Thursday, December 22, 2011

A Sobering Evening of Helping

A runner friend of mind, Chelle, does a really nice thing every year a week or so before Christmas. She gathers a bunch of runners to do a five mile run on a Wednesday night, and they each bring a poinsettia. Then on the next night, she and whoever can help takes the poinsettias to a local nursing home to try to put a little Christmas cheer in the lives of some of the elderly.

I've never been able to make the run, but last week, I was free Thursday to help distribute the flowers at the Hermitage Nursing home. About six of us showed up to help distribute maybe 60 plants. We would go into rooms and just leave a plant if the resident was not there or asleep, or chat with them a bit if they were there and awake (and aware). We did the nursing home side first, then took the remaining plants to the assisted living side.

It was sobering and a little sad. I've not spent a lot of time around really elderly people. My grandfather died at 69, and my other three grandparents were long gone before I arrived. Neither of my parents made it to really old age. A lot of these people are essentially warehoused, waiting to die. Some are very mentally confused, others on medication I would guess that made them sound asleep at 6:30PM. Most of them are extemely weak. Many of them were thrilled to get the plant, and to chat a bit, even if they were a little confused about why a poinsettia was being given to them. "Who is this from again?" one elderly lady asked me for about the tenth time. "There is no one I know who would send me this beautiful thing."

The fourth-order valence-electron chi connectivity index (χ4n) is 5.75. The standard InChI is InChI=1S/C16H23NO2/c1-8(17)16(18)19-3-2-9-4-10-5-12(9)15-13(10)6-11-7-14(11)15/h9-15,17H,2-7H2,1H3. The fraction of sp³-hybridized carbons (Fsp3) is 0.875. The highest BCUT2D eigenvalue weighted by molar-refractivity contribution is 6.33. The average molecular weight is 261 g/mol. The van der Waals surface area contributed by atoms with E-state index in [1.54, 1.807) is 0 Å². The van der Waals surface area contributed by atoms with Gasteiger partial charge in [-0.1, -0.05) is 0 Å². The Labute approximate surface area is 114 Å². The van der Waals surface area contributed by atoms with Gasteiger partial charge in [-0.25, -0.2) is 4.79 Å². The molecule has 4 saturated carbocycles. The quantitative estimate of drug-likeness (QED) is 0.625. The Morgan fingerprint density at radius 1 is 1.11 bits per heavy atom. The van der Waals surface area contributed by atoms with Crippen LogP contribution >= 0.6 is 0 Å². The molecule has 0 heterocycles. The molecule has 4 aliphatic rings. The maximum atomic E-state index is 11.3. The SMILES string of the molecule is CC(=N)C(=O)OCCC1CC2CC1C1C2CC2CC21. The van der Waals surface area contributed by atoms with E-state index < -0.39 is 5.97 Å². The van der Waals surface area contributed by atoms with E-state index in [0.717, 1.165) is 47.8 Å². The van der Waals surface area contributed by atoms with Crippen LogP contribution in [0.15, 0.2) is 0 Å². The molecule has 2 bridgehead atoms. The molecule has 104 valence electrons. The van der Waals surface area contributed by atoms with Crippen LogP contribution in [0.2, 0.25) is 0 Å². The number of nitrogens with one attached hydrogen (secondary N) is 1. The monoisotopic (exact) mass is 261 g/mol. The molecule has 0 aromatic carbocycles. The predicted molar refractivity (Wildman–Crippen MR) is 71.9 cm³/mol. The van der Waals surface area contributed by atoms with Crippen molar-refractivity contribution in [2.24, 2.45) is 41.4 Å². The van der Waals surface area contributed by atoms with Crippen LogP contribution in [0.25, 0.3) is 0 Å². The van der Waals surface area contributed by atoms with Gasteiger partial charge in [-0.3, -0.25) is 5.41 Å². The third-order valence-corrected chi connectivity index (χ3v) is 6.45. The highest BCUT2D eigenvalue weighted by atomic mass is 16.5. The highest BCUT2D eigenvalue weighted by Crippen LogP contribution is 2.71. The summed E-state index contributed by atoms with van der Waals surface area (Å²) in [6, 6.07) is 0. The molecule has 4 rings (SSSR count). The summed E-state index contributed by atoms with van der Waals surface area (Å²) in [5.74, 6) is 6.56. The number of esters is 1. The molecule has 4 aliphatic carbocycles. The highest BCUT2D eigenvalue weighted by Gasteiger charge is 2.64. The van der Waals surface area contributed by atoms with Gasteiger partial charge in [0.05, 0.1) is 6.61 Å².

Most of them were alone, having outlived a spouse. One 90 year old man I talked to was grieving for his wife of 50 years who had died. He was a World War II vet and started crying when I shook his hand and thanked him for his service. But he pulled it together and we had a long chat. Another man was 97, and still in assisted living rather than nursing care. Most of them were watching TV alone in their room, or wandering about a little confused. But some of them had gathered in a common room and were chatting together. Some told us of family in there area who visited, of grandchildren who called regularly. Others were clearly alone in the world.

I guess all of us, if we live long enough, will get there. We'll outlive a spouse. We will get too mentally feeble to understand how to take care of ourselves, or we will be too physically feeble to be able to even if we still understand what needs to be done. Maybe our kids will care, maybe they won't. These strong legs which carried us through marathons and up mountains will barely be strong enough to help us get out of a chair, and eventually, maybe not even that. When you are younger and have strength, it is hard to visualize being feeble, infirm, and confused. But I hope if that is me someday, someone will bring me a poinsettia at Christmas and have a little chat.

1 comment:

TNTcoach Ken said...

That's a great gesture and I agree about the warehousing statement. I've not been exposed either and can't imagine what they're going through. Glad you were able to help out. Happy Holidays.....